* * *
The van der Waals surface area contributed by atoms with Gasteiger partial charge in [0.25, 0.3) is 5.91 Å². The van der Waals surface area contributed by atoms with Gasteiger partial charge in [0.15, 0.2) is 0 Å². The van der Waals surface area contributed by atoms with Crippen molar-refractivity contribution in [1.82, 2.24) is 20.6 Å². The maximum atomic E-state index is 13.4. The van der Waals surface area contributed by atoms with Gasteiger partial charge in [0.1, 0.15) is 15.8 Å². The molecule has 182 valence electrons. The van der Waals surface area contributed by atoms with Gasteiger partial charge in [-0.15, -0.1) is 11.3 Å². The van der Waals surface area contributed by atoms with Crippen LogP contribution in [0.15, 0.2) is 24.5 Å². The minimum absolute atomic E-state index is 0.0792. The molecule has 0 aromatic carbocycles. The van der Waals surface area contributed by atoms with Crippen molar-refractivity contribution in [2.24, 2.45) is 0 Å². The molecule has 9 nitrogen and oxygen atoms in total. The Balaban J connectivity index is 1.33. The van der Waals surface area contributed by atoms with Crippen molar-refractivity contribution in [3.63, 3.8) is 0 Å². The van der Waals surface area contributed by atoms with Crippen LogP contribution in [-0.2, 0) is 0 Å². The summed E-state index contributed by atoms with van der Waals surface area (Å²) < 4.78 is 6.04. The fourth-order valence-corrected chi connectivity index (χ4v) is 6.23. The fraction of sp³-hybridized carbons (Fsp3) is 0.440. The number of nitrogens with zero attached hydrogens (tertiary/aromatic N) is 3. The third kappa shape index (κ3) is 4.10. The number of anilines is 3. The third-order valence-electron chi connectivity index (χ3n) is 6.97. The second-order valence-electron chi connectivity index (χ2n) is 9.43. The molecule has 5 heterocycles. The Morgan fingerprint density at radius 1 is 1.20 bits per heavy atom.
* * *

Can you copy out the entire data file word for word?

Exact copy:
The van der Waals surface area contributed by atoms with Gasteiger partial charge in [0.25, 0.3) is 5.91 Å². The van der Waals surface area contributed by atoms with Gasteiger partial charge in [0.15, 0.2) is 0 Å². The van der Waals surface area contributed by atoms with Crippen molar-refractivity contribution in [1.82, 2.24) is 20.6 Å². The maximum atomic E-state index is 13.4. The van der Waals surface area contributed by atoms with Gasteiger partial charge in [0.1, 0.15) is 15.8 Å². The molecule has 182 valence electrons. The van der Waals surface area contributed by atoms with Gasteiger partial charge in [-0.15, -0.1) is 11.3 Å². The van der Waals surface area contributed by atoms with Crippen LogP contribution in [0.15, 0.2) is 24.5 Å². The minimum absolute atomic E-state index is 0.0792. The molecule has 0 aromatic carbocycles. The van der Waals surface area contributed by atoms with Crippen molar-refractivity contribution in [2.24, 2.45) is 0 Å². The molecule has 9 nitrogen and oxygen atoms in total. The Balaban J connectivity index is 1.33. The van der Waals surface area contributed by atoms with Crippen molar-refractivity contribution in [3.63, 3.8) is 0 Å². The van der Waals surface area contributed by atoms with Crippen LogP contribution in [-0.2, 0) is 0 Å². The summed E-state index contributed by atoms with van der Waals surface area (Å²) < 4.78 is 6.04. The fourth-order valence-corrected chi connectivity index (χ4v) is 6.23. The fraction of sp³-hybridized carbons (Fsp3) is 0.440. The number of nitrogens with zero attached hydrogens (tertiary/aromatic N) is 3. The third kappa shape index (κ3) is 4.10. The number of anilines is 3. The third-order valence-electron chi connectivity index (χ3n) is 6.97. The second-order valence-electron chi connectivity index (χ2n) is 9.43. The molecule has 5 heterocycles. The Morgan fingerprint density at radius 1 is 1.20 bits per heavy atom.